Watching Worms

This outdoor/indoor activity follows worm and soil exploration and can be completed in one week. Use it after Exploring Worms and in conjunction with Worm Worksheet .

Through observation, students learn how an earthworm processes and aids the loosening and mixing of soil.

Materials and Preparation

  • Jelly or peanut butter jars with covers or plastic wrap covering the tops (with air holes).
  • A variety of moist soil types (detritus, loam, clay, silt, sand, etc.). If different soils are not available from exploration area, teacher must supply various soil types obtained from nurseries, garden centers, etc.
  • Bowls or buckets
  • Spoons or scoops
  • Earthworms
  • Paper along with brown, gray, and black crayons
  • Materials for sketching and note taking

    Outdoor Procedure
    In their area of worm discovery, students:
    1. Collect and place differing 1" to 2" moist soil layers and some leaves in containers. Students may experiment and choose their own layers, or put the darkest, heaviest soil (loam) on the bottom, and the lightest soil (sand) on top. Soil may be loose, but layers must be distinct.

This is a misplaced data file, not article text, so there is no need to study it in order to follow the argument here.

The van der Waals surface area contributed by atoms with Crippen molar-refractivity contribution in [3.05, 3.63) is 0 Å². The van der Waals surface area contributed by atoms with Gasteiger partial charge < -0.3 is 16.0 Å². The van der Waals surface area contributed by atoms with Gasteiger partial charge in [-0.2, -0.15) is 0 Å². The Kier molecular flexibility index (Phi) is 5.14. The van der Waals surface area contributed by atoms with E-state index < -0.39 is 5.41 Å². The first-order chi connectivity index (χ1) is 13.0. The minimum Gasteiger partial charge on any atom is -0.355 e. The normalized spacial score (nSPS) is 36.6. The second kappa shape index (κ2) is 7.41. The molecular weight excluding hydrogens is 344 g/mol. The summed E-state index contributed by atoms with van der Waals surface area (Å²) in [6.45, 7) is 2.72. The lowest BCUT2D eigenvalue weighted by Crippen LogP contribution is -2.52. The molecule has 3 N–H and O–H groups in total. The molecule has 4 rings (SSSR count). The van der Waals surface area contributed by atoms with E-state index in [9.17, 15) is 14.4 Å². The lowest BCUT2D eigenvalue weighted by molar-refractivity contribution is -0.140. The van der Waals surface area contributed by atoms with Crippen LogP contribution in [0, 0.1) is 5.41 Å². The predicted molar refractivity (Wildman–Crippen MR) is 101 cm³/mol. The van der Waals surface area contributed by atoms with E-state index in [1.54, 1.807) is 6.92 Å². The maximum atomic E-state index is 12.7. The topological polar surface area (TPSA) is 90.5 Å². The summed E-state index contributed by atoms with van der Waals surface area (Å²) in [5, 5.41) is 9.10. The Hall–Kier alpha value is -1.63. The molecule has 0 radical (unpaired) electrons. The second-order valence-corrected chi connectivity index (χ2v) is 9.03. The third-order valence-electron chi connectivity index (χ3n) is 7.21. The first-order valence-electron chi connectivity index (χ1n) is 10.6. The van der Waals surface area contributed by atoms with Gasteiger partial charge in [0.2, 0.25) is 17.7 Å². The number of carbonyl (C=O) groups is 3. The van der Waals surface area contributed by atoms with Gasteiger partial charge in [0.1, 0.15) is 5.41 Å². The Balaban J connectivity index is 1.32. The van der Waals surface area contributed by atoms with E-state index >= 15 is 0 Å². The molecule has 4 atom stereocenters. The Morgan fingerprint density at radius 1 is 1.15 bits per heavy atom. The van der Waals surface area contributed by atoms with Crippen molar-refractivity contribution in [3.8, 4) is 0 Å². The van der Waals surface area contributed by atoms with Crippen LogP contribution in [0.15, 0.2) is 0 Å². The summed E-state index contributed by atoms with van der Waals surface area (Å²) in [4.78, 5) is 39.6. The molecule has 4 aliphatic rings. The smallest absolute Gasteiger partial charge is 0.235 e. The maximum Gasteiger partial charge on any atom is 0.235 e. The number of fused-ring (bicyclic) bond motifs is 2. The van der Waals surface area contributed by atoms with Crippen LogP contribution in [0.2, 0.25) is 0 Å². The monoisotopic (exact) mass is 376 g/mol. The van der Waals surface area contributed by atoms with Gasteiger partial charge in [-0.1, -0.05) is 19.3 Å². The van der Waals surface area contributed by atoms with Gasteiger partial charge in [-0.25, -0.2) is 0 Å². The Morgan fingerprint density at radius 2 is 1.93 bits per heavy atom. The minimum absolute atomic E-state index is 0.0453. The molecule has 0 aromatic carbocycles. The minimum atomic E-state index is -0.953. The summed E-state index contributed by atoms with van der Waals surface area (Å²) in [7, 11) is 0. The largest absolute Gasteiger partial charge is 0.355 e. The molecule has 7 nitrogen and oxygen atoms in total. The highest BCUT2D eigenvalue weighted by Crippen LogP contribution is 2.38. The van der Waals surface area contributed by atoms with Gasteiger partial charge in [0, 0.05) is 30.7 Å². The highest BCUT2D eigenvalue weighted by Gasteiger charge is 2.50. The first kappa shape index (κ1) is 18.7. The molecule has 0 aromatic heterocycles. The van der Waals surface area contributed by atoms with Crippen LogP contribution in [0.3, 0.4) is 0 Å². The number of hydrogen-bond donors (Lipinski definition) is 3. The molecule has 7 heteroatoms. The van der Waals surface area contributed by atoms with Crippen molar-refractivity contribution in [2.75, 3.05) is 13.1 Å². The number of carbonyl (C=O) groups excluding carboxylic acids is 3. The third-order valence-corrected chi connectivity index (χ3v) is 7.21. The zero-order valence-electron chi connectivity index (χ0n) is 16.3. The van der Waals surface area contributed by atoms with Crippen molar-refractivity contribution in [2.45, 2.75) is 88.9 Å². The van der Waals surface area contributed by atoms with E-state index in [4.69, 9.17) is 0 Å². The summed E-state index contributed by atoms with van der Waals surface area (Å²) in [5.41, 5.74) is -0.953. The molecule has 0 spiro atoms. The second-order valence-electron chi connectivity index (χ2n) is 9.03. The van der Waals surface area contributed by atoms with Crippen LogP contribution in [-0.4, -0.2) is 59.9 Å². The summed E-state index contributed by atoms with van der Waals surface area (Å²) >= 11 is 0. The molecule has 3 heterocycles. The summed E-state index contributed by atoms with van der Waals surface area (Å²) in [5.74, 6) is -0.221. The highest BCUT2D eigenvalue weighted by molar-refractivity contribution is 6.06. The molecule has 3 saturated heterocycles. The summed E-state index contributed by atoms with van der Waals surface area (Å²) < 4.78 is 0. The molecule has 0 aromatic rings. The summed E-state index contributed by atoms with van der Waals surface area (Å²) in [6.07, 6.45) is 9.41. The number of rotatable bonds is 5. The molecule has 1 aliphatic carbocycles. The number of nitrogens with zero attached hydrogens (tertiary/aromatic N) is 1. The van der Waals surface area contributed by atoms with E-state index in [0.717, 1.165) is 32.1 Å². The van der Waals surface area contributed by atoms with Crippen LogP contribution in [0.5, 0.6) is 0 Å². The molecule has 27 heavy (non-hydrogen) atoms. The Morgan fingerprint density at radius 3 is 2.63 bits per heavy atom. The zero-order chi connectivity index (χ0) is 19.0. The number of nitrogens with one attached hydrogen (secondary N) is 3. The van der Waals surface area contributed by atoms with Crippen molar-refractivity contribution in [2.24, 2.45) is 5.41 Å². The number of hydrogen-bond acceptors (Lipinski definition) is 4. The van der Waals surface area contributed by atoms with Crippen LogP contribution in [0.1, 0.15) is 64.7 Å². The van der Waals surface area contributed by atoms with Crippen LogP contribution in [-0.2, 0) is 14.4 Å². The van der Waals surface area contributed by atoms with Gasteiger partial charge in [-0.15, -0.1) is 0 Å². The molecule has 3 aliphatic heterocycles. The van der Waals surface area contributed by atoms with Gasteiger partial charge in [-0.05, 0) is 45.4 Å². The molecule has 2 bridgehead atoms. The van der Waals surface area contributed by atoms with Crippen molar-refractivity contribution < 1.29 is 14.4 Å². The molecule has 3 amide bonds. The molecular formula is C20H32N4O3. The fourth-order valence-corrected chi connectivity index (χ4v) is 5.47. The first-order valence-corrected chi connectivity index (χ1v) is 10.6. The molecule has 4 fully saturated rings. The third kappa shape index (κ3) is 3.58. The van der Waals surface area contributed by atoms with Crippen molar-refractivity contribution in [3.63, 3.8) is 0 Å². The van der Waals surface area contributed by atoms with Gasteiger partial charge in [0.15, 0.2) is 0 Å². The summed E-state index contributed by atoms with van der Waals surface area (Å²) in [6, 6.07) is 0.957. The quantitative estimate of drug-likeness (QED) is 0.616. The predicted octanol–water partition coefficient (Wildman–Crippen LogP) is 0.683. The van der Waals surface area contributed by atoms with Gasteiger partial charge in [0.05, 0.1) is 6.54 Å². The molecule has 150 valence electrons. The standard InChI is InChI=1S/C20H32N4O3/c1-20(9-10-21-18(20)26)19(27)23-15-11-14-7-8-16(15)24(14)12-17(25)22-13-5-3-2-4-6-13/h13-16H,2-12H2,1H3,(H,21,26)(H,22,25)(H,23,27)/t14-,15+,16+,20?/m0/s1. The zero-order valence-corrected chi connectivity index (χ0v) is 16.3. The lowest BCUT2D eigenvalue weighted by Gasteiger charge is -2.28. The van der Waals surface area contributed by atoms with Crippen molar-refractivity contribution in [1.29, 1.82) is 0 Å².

2. Draw a picture of the variously colored soil layers before adding worms. Place one worm in each container, cover with a lid or plastic wrap (do not forget the air holes!).
    Indoor Procedure
    1. Store containers with worms in a dark, cool place.
    2. In a day or two, observe the containers. Have the layers of soil mixed at all? Draw the layers of color again and any color stripes you see.
    3. In two more days, observe again. What do the layers look like now? Draw and color their appearances.
    4. Finally, compare your worm and its soil with other worms in class. Record what has happened to other soil and other worms.
    5. Last but not least: After your final observation day and after you complete the Worm Worksheet , remember to return the worms to their original habitat.
    Discussion Questions
    1. 1. How have worms helped to mix the soil?
    2. Do you think worms ingest and digest the soil?
    3. Can you see any clear funnels?
    4. If the layers were filled with different nutrients and minerals, would worm activity help plant growth?
    5. Why are worms good for soil and plants?
    Record your answers in Computer Journals.